Center and periphery regulation mechanism of 5-HT in sleep related painful erection. SSRIs, Selective serotonin reuptake inhibitors; 5-HT, 5-hydroxytryptamine.

Szücs et al. found the posterior cerebral artery of an SRPE patient was compressed on the lateral basilar border of the hypothalamus corresponding to the anatomical position of the preoptic area of the hypothalamus through a cranial MRI examination.[22] Central neurotransmitters and neuropeptides act on multiple brain regions to promote the secretion of neurotransmitters to cause or inhibit penile erection.[23] One study found that REM-initiating neurons (cholinergic and gamma-aminobutyric neurons) were significantly active during REM, while REM-off neurons (adrenergic and serotonin neurons) which were active during REM, remained silent. Recent studies found that SRPE patients with an abnormal REM stage often complain of gastrointestinal symptoms and nerve-ending abnormalities (small fiber neuropathy). For these reasons, it can be speculated that during REM sleep in patients with SRPE, cholinergic neurons produce more acetylcholine and cause a penile erection. Therefore, neuroendocrine regulation disorder is also a pathogenesis of SRPE.

Psychological and Spiritual Abnormalities

A study found that the function and anatomy of the penis have no apparent effect on SRPE, and in the reported cases, neurological and neurophysiological examinations were found to be normal.[12] Some researchers speculate that SRPE is psychogenic in nature, as repeated awakening and insomnia are related to lack of sleep and anxiety.[24] Others speculate that almost all extragonadal endocrine diseases may affect sexual function. Endocrine diseases may be caused by mental and physical involvement, and hormones directly or indirectly regulate the process of erection.[25] Meanwhile, mental disorders such as nighttime awakening, anxiety, and irritability often coexist with SRPE, with a high incidence. Psychological is a symptom or manifestation of SRPE, and may also be a trigger or aggravating factor, resulting in a vicious cycle. Therefore, since mental health has significant adverse effects on SRPE patients, special attention must be paid to patients' mental and psychological changes in SRPE diagnosis and treatment, so the improvement of psychological and spiritual status should also become a target of our treatment.[13]

Reduced Pain Threshold in the REM Phase

During sleep in healthy adults, non-rapid eye movement (NREM) and REM sleep switch at 90–110-minute intervals. In the first third of the night, light sleep alternates with slow-wave sleep but as sleep progresses, slow-wave sleep decreases, and REM sleep increases. In the final third of the night, light sleep almost entirely alternates with REM sleep.[26] During autonomic nerve function and penile erection, rhythmic changes can be observed in the over-frequency range of 1 to 2 hours.[27] During REM sleep and wakefulness, there are many neuronal networks in the ventricular septum, and these neurons coordinate with erection-related activities.[28] The relationship between pain and sleep is mutual, as pain may interrupt or disrupt sleep, while poor sleep quality increases pain perception, and the reduction in sleep time and the specific loss of REM sleep can produce hyperalgesia the following morning. Medications and conditions that reduce sleep and REM sleep time may also increase pain.[29] Dai et al. observed that postoperative pain after male circumcision is very common, especially in the SRE stage,[30] and interrupted REM sleep relieved SRE-related incision pain. A study of migraines during sleep found that the decrease in pain threshold was related to increased sleep pressure, and lack of adequate rest may be a factor inducing hyperalgesia.[31]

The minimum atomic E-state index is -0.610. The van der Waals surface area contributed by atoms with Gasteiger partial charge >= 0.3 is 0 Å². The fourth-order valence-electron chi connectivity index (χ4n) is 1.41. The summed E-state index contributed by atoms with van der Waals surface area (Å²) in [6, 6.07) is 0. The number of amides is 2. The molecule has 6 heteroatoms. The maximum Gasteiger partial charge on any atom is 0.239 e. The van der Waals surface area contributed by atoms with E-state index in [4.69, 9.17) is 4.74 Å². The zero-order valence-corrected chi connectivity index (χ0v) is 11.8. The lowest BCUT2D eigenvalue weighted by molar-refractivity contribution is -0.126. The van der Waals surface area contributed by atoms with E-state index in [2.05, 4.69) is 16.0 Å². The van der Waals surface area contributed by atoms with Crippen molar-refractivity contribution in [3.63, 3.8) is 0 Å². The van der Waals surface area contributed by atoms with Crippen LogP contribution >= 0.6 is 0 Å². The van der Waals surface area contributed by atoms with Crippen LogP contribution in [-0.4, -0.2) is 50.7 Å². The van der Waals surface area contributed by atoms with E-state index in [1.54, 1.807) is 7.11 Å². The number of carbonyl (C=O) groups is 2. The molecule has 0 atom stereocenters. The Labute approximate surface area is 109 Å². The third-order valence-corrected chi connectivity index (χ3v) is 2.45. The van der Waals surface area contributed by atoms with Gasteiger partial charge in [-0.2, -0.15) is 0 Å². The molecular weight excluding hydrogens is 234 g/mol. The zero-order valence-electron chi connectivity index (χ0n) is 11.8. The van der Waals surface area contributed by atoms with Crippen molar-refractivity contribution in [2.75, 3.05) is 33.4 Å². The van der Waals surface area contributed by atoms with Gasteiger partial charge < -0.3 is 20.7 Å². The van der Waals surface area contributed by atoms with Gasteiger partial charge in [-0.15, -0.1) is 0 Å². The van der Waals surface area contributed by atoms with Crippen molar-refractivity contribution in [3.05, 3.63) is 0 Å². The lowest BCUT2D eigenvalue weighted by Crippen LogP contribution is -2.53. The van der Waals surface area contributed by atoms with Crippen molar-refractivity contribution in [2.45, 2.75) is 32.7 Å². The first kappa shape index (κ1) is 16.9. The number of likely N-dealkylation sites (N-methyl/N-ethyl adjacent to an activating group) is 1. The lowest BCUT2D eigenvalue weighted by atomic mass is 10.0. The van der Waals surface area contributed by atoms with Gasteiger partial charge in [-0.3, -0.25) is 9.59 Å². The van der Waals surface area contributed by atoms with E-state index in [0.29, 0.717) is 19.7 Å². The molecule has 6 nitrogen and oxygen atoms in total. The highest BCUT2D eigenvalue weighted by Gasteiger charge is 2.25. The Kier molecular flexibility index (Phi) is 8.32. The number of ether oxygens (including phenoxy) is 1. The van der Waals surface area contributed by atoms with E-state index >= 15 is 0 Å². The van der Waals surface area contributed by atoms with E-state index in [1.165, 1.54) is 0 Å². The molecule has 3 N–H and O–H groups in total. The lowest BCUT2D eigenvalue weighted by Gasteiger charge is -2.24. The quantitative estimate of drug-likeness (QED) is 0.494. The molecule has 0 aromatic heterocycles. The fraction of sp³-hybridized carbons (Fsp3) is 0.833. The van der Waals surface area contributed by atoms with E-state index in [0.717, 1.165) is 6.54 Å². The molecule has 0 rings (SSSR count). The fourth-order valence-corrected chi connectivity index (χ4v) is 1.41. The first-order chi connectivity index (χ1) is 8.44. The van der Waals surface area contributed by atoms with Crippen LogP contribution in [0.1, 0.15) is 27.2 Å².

Compartment Syndrome Caused by Ischemia

When the urinary bladder is overfilled at night, the erectile center is stimulated, causing a continuous erection. The inflammation caused by overfilling of the bladder hinders deep venous return, causing continuous erection and pain. Prostatitis, urethritis, and thrombophlebitis can also cause such consequences, and the obstruction of deep venous return leads to penile compartment syndrome, characterized by constant high pressure in a fixed space which impedes microvascular circulation. The pathophysiological feature of penile compartment syndrome is continuous cavernous smooth muscle relaxation and contraction failure accompanied by increased hypoxia in the cavernous body, increased pCO2, and acidosis.[32] Symptoms include evident stiffness of the cavernous body, disordered venous blood outflow, and persistent painful erection, which may cause the trabeculae of the cavernous body of the penis to be exposed to ischemic blood when persistent.